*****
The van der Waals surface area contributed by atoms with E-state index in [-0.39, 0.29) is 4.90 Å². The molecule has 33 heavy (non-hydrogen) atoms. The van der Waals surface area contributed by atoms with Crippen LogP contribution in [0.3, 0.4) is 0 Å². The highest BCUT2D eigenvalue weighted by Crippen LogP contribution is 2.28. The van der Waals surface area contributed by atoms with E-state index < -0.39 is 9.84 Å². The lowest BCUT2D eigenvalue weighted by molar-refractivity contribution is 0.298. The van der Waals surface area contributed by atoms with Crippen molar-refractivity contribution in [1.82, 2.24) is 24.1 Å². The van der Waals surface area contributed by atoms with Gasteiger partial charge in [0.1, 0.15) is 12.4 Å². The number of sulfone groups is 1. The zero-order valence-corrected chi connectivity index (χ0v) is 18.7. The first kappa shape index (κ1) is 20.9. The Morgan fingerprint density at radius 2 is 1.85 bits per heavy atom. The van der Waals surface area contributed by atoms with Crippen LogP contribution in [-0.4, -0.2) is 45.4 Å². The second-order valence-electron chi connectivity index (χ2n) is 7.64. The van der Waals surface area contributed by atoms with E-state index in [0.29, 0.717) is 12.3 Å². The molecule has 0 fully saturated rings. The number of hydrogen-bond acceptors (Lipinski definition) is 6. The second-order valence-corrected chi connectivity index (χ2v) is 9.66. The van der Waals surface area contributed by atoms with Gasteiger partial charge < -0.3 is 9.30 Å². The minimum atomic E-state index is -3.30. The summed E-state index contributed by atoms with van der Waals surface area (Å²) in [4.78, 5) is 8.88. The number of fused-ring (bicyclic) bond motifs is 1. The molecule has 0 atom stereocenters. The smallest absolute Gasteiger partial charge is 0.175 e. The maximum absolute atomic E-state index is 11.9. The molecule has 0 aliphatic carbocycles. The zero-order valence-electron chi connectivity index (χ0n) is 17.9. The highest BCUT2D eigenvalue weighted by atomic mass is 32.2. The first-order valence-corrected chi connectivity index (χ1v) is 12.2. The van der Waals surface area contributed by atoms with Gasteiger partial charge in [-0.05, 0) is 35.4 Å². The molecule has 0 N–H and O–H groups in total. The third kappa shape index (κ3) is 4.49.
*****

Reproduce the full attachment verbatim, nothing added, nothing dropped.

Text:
The van der Waals surface area contributed by atoms with E-state index in [-0.39, 0.29) is 4.90 Å². The molecule has 33 heavy (non-hydrogen) atoms. The van der Waals surface area contributed by atoms with Crippen LogP contribution in [0.3, 0.4) is 0 Å². The highest BCUT2D eigenvalue weighted by Crippen LogP contribution is 2.28. The van der Waals surface area contributed by atoms with E-state index < -0.39 is 9.84 Å². The lowest BCUT2D eigenvalue weighted by molar-refractivity contribution is 0.298. The van der Waals surface area contributed by atoms with Crippen molar-refractivity contribution in [1.82, 2.24) is 24.1 Å². The van der Waals surface area contributed by atoms with Gasteiger partial charge in [0.1, 0.15) is 12.4 Å². The number of sulfone groups is 1. The zero-order valence-corrected chi connectivity index (χ0v) is 18.7. The first kappa shape index (κ1) is 20.9. The Morgan fingerprint density at radius 2 is 1.85 bits per heavy atom. The van der Waals surface area contributed by atoms with Crippen LogP contribution in [-0.4, -0.2) is 45.4 Å². The second-order valence-electron chi connectivity index (χ2n) is 7.64. The van der Waals surface area contributed by atoms with E-state index in [0.29, 0.717) is 12.3 Å². The molecule has 0 fully saturated rings. The number of hydrogen-bond acceptors (Lipinski definition) is 6. The second-order valence-corrected chi connectivity index (χ2v) is 9.66. The van der Waals surface area contributed by atoms with Gasteiger partial charge < -0.3 is 9.30 Å². The minimum atomic E-state index is -3.30. The summed E-state index contributed by atoms with van der Waals surface area (Å²) in [4.78, 5) is 8.88. The number of fused-ring (bicyclic) bond motifs is 1. The molecule has 0 atom stereocenters. The smallest absolute Gasteiger partial charge is 0.175 e. The maximum absolute atomic E-state index is 11.9. The molecule has 0 aliphatic carbocycles. The zero-order valence-electron chi connectivity index (χ0n) is 17.9. The highest BCUT2D eigenvalue weighted by atomic mass is 32.2. The first-order valence-corrected chi connectivity index (χ1v) is 12.2. The van der Waals surface area contributed by atoms with Gasteiger partial charge in [-0.05, 0) is 35.4 Å². The molecule has 0 N–H and O–H groups in total. The third kappa shape index (κ3) is 4.49.